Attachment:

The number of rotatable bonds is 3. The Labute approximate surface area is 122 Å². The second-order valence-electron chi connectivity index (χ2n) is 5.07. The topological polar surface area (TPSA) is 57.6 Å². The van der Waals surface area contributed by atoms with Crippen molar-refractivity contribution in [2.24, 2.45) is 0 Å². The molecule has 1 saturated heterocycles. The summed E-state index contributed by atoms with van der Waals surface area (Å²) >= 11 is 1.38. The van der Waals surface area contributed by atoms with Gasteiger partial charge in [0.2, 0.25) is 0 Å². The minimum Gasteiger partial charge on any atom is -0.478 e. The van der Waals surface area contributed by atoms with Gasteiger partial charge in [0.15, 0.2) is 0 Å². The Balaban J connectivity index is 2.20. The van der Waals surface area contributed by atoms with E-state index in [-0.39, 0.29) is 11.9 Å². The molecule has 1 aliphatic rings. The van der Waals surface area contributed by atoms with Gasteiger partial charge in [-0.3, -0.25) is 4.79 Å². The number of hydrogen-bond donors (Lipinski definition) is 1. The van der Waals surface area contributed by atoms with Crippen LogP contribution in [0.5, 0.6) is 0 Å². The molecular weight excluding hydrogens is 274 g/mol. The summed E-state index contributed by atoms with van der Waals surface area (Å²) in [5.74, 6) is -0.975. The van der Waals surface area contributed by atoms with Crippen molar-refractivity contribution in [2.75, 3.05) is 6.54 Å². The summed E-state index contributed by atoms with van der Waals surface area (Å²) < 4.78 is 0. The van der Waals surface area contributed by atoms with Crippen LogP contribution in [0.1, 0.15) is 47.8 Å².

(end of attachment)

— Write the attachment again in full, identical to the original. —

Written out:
The number of rotatable bonds is 3. The Labute approximate surface area is 122 Å². The second-order valence-electron chi connectivity index (χ2n) is 5.07. The topological polar surface area (TPSA) is 57.6 Å². The van der Waals surface area contributed by atoms with Crippen molar-refractivity contribution in [2.24, 2.45) is 0 Å². The molecule has 1 saturated heterocycles. The summed E-state index contributed by atoms with van der Waals surface area (Å²) >= 11 is 1.38. The van der Waals surface area contributed by atoms with Gasteiger partial charge in [0.2, 0.25) is 0 Å². The minimum Gasteiger partial charge on any atom is -0.478 e. The van der Waals surface area contributed by atoms with Gasteiger partial charge in [0.15, 0.2) is 0 Å². The Balaban J connectivity index is 2.20. The van der Waals surface area contributed by atoms with E-state index in [-0.39, 0.29) is 11.9 Å². The molecule has 1 aliphatic rings. The van der Waals surface area contributed by atoms with Gasteiger partial charge in [-0.3, -0.25) is 4.79 Å². The number of hydrogen-bond donors (Lipinski definition) is 1. The van der Waals surface area contributed by atoms with Crippen LogP contribution in [0.5, 0.6) is 0 Å². The molecular weight excluding hydrogens is 274 g/mol. The summed E-state index contributed by atoms with van der Waals surface area (Å²) in [5.74, 6) is -0.975. The van der Waals surface area contributed by atoms with Crippen molar-refractivity contribution in [2.75, 3.05) is 6.54 Å². The summed E-state index contributed by atoms with van der Waals surface area (Å²) < 4.78 is 0. The van der Waals surface area contributed by atoms with Crippen LogP contribution in [0.1, 0.15) is 47.8 Å².